Wednesday, November 22, 2006

Chimp date preference, determining whether life exists elsewhere and Genesis 1 module

Welcome! “Alien Life” tracks the latest discoveries and thoughts in the various elements of the famous Drake Equation. You may notice that this and future entries are shorter than usual; Career, family and book deal commitments have forced me to cut back some of my projects. Now, here’s today’s news:
g Intelligence - Males prefer older females, at least in the chimp world, scientists now report. These findings, reported in the Nov. 21 issue of the journal “Current Biology,” could shed light on how the more chimp-like ancestors of humans might have behaved, said researcher Martin Muller, a biological anthropologist at Boston University. See article.
g Message - Scientists find it hard enough to pin down evidence of early life on our own planet. How on Earth do we plan to determine whether life exists elsewhere? See
. Note: This article is from 2004.
g Cosmicus - The success of Bigelow Aerospace’s Genesis 1 module, which has been operating in orbit since July 12, has put the company well ahead in its plans for bigger and more capable modules that eventually will host visitors in orbit. See
g Learning - What are SETI scientists doing to foment the study and understanding of astrobiology in our schools? See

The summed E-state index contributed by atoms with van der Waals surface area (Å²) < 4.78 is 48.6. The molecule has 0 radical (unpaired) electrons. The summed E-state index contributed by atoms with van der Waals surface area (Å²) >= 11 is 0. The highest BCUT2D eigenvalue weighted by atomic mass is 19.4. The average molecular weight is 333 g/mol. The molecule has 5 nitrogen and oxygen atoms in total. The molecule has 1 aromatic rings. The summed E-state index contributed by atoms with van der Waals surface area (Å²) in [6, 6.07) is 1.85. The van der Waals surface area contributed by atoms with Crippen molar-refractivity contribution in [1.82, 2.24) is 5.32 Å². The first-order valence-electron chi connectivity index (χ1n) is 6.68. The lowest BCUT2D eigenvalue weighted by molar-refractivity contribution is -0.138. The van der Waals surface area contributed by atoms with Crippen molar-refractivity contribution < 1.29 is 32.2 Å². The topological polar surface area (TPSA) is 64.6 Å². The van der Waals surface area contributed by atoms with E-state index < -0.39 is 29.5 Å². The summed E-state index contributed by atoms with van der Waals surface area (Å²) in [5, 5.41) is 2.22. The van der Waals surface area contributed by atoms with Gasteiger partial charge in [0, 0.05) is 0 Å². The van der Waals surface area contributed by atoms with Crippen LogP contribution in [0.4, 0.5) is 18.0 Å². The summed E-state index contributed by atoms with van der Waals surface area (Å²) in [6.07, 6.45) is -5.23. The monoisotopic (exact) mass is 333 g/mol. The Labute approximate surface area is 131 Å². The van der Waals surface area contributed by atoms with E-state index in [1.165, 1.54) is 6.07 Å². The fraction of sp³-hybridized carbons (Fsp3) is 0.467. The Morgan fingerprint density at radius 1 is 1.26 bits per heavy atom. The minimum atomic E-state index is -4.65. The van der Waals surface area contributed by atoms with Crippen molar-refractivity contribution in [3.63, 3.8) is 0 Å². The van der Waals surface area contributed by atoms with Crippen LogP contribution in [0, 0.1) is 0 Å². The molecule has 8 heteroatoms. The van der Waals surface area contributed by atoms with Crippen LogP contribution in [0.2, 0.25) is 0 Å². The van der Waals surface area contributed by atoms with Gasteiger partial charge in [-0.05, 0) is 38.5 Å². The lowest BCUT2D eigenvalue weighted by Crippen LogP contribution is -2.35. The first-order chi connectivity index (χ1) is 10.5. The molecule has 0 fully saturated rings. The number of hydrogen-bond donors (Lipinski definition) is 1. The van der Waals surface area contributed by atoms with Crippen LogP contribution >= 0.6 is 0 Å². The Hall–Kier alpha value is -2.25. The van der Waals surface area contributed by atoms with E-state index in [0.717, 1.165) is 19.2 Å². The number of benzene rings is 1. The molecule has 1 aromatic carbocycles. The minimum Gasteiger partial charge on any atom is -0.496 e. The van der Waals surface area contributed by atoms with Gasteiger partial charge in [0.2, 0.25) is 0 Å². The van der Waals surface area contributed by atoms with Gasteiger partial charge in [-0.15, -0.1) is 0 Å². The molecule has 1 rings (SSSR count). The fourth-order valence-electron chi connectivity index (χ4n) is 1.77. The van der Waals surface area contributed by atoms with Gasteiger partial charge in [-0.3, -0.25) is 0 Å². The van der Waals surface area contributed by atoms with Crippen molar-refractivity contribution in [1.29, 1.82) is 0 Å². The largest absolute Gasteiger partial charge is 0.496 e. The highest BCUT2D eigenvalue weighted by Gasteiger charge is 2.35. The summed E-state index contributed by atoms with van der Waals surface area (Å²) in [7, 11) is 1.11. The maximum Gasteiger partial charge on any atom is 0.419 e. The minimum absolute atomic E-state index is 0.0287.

g Imagining - Book alert: Get thee to a used bookstore if you haven’t read “Life Signs: The Biology of Star Trek,” by Susan and Robert Jenkins. The Jenkinses focus on the biological logic (or illogic) behind the alien ecologies in Star Trek — the original TV series and all of its sequels and movie spinoffs. The best parts are the biological bloopers, even though only a fan will truly appreciate them. For instance, how did the Klingons evolve forehead ridges between the original and the new series ... and why do all the planets look like California? The science in the book helps the authors hypothesize about how humanoid life might have evolved throughout the universe (panspermia revisited). They offer simple evolutionary theories to explain the various head shapes and behaviors of fictional alien species. See
g Aftermath - Comparing the task presented to a stellar communicator to the reasoning why past civilizations have prepared for posterity, one considers whether SETI lays the groundwork for future archaeology. Why did our terrestrial ancestors prepare relics like the Rosetta Stone? See